Jack Antonoff on tying his Bleachers albums to 'intense moments in life'

'My favorite songs come from how hard it is to live, and then how much joy there can be in living'
Jack Antonoff
Photo credit Getty Images
By , Audacy

When he's not producing for the likes of Lorde, Taylor Swift, Lana Del Rey, St. Vincent, and more, singer/songwriter/multi-instrumentalist Jack Antonoff gets busy with his band Bleachers.

Antonoff's Bleachers are making their return this year with a forthcoming, third full-length album titled Take The Sadness Out of Saturday Night scheduled for release on July 30, and the newly released single, "Stop Making This Hurt."

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Jack kicked off the conversation by asking Audacy's New Arrivals host Bryce Segall about his tattoo, which you can't see here but trust us, he's got one and he's accepted as fact that he can't be buried in a Jewish cemetery. Jack, also Jewish, believes that rule is a "myth." He says, "I feel like that's something we were told -- I checked in on, at least the cemeteries where my family is buried and they're like, 'no you can get buried here with a tattoo.' I call bulls***. I think it was just decided that they were gonna run this myth."

Jack has no tattoos himself, "I don't have tattoos, because I don't want tattoos," he says, "I just never thought of anything I wanted to get, which is weird because I love drawing on myself... so it's really weird that I love to do that but I have no interest in tattoos."

With the ink-talk out of the way, Jack got right into his process preparing songs for a new full-length Bleachers release. "It's a lot," Jack admits regarding the undertaking compared to dropping one-off singles. "You know, you don't have to make albums; you make them when you feel like you have something to say. I think, inherently, albums get tied to intense moments in life. If things are just chugging along, and nothing's really going on, then at least in my experience, I don't feel very compelled to make albums."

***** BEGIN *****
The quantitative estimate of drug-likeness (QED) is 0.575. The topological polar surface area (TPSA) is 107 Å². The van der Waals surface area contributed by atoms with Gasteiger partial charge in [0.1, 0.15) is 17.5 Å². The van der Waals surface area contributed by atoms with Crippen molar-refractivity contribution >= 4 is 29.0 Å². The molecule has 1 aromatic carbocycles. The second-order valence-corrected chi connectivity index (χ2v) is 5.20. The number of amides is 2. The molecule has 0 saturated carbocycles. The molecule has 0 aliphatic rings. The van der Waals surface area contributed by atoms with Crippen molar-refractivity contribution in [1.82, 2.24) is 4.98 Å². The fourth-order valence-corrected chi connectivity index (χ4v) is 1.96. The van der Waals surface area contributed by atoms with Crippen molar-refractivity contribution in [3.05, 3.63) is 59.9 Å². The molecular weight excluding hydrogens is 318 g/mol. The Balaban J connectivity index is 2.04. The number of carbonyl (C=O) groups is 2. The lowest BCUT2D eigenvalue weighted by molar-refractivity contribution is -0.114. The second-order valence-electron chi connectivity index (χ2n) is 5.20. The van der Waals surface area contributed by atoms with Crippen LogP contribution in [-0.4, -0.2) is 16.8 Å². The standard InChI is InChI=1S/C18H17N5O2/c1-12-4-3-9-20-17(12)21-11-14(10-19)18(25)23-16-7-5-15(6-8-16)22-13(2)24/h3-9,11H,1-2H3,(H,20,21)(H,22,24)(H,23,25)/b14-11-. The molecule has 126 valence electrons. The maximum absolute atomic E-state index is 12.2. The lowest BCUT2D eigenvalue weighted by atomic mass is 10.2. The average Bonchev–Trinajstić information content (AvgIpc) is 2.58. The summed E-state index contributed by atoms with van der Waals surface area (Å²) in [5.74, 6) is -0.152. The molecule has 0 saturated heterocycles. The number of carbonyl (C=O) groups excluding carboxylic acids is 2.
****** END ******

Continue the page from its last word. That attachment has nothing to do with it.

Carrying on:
"The whole theme of this album," Jack says, "is about I'm sort of knocking at this door at the next phase of my life I'm trying to get through. There's a lot of joy and excitement about that, and there's also the realization that you bring everything with you, you bring all your baggage. When you're standing still, cool, everything feels good. When you want to move and you want to grow and jump forward, you inherently feel whatever weight is on you because you're moving."

Touching on some of his inspiration for the record, Jack says, "I think my favorite songs come from how hard it is to live, and then how much joy there can be in living -- and how they're both at play at all times. Big feelings make you want to write songs, so when you're really low you take something from there, and when you're really high you take something from there. But albums, I feel, come from breaking through to a different space."

"You don't have an album, in my opinion, until you understand where it's going and why it's existing, because you could have 50 songs and not have an album," he continues. "The first thing I started to feel was, OK, this album is being written from a low place, grasping at hope. So, the journey is trying to get there; moving from darkness into light. That's big; then I started to realize, I had written this song 'Chinatown' early on which is about falling in love again and taking that person to where you're from to show them the most unvarnished version of yourself. So, then I'm actually moving sonically from New York to New Jersey and that became a theme. So the album moves from darkness into hope, New York into New Jersey; it moves from a present into a future -- but the route it takes into the future is to go home."